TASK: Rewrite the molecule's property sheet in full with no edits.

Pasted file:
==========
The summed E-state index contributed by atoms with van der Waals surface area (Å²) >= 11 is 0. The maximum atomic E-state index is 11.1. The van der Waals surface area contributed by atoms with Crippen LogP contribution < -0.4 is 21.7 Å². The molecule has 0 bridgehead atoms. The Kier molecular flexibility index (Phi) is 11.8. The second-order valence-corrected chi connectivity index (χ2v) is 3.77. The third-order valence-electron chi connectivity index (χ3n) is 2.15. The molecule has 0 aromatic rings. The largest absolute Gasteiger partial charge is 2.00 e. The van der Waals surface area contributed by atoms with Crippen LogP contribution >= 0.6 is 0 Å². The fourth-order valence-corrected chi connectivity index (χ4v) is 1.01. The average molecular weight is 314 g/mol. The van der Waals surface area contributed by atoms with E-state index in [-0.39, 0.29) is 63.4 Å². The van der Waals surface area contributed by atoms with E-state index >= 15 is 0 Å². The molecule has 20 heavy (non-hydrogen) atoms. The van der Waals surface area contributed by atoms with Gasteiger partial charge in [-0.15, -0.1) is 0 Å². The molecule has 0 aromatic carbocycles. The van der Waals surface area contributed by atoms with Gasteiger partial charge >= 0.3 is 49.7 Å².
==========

The summed E-state index contributed by atoms with van der Waals surface area (Å²) >= 11 is 0. The maximum atomic E-state index is 11.1. The van der Waals surface area contributed by atoms with Crippen LogP contribution < -0.4 is 21.7 Å². The molecule has 0 bridgehead atoms. The Kier molecular flexibility index (Phi) is 11.8. The second-order valence-corrected chi connectivity index (χ2v) is 3.77. The third-order valence-electron chi connectivity index (χ3n) is 2.15. The molecule has 0 aromatic rings. The largest absolute Gasteiger partial charge is 2.00 e. The van der Waals surface area contributed by atoms with Crippen LogP contribution >= 0.6 is 0 Å². The fourth-order valence-corrected chi connectivity index (χ4v) is 1.01. The average molecular weight is 314 g/mol. The van der Waals surface area contributed by atoms with E-state index in [-0.39, 0.29) is 63.4 Å². The van der Waals surface area contributed by atoms with E-state index >= 15 is 0 Å². The molecule has 20 heavy (non-hydrogen) atoms. The van der Waals surface area contributed by atoms with Gasteiger partial charge in [-0.15, -0.1) is 0 Å². The molecule has 0 aromatic carbocycles. The van der Waals surface area contributed by atoms with Gasteiger partial charge >= 0.3 is 49.7 Å².